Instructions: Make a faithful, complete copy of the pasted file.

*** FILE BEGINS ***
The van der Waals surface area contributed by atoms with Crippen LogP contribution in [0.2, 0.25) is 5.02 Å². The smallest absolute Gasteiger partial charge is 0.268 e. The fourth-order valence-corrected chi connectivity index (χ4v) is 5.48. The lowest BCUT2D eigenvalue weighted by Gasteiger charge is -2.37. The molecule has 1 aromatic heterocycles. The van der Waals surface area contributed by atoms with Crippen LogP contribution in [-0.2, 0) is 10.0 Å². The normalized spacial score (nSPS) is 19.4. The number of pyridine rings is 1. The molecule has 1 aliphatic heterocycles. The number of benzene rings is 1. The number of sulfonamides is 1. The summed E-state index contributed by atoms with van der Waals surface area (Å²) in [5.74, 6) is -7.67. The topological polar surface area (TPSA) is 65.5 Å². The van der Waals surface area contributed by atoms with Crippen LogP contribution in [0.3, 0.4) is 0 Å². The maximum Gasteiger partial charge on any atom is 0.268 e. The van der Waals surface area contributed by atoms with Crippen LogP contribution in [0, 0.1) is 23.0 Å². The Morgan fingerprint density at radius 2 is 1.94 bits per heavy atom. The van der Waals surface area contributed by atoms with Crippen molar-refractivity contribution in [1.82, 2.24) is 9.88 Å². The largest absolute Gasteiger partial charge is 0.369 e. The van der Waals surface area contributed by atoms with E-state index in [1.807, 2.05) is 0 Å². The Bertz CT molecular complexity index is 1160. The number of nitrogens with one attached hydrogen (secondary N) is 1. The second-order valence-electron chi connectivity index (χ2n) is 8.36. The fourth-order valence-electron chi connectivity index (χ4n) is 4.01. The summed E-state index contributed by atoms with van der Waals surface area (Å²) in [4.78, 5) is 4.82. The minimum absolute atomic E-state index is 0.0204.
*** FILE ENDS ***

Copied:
The van der Waals surface area contributed by atoms with Crippen LogP contribution in [0.2, 0.25) is 5.02 Å². The smallest absolute Gasteiger partial charge is 0.268 e. The fourth-order valence-corrected chi connectivity index (χ4v) is 5.48. The lowest BCUT2D eigenvalue weighted by Gasteiger charge is -2.37. The molecule has 1 aromatic heterocycles. The van der Waals surface area contributed by atoms with Crippen LogP contribution in [-0.2, 0) is 10.0 Å². The normalized spacial score (nSPS) is 19.4. The number of pyridine rings is 1. The molecule has 1 aliphatic heterocycles. The number of benzene rings is 1. The number of sulfonamides is 1. The summed E-state index contributed by atoms with van der Waals surface area (Å²) in [5.74, 6) is -7.67. The topological polar surface area (TPSA) is 65.5 Å². The van der Waals surface area contributed by atoms with Crippen LogP contribution in [0.3, 0.4) is 0 Å². The maximum Gasteiger partial charge on any atom is 0.268 e. The van der Waals surface area contributed by atoms with Crippen LogP contribution in [0, 0.1) is 23.0 Å². The Morgan fingerprint density at radius 2 is 1.94 bits per heavy atom. The van der Waals surface area contributed by atoms with Crippen molar-refractivity contribution in [1.82, 2.24) is 9.88 Å². The largest absolute Gasteiger partial charge is 0.369 e. The van der Waals surface area contributed by atoms with E-state index in [1.807, 2.05) is 0 Å². The Bertz CT molecular complexity index is 1160. The number of nitrogens with one attached hydrogen (secondary N) is 1. The second-order valence-electron chi connectivity index (χ2n) is 8.36. The fourth-order valence-electron chi connectivity index (χ4n) is 4.01. The summed E-state index contributed by atoms with van der Waals surface area (Å²) in [4.78, 5) is 4.82. The minimum absolute atomic E-state index is 0.0204.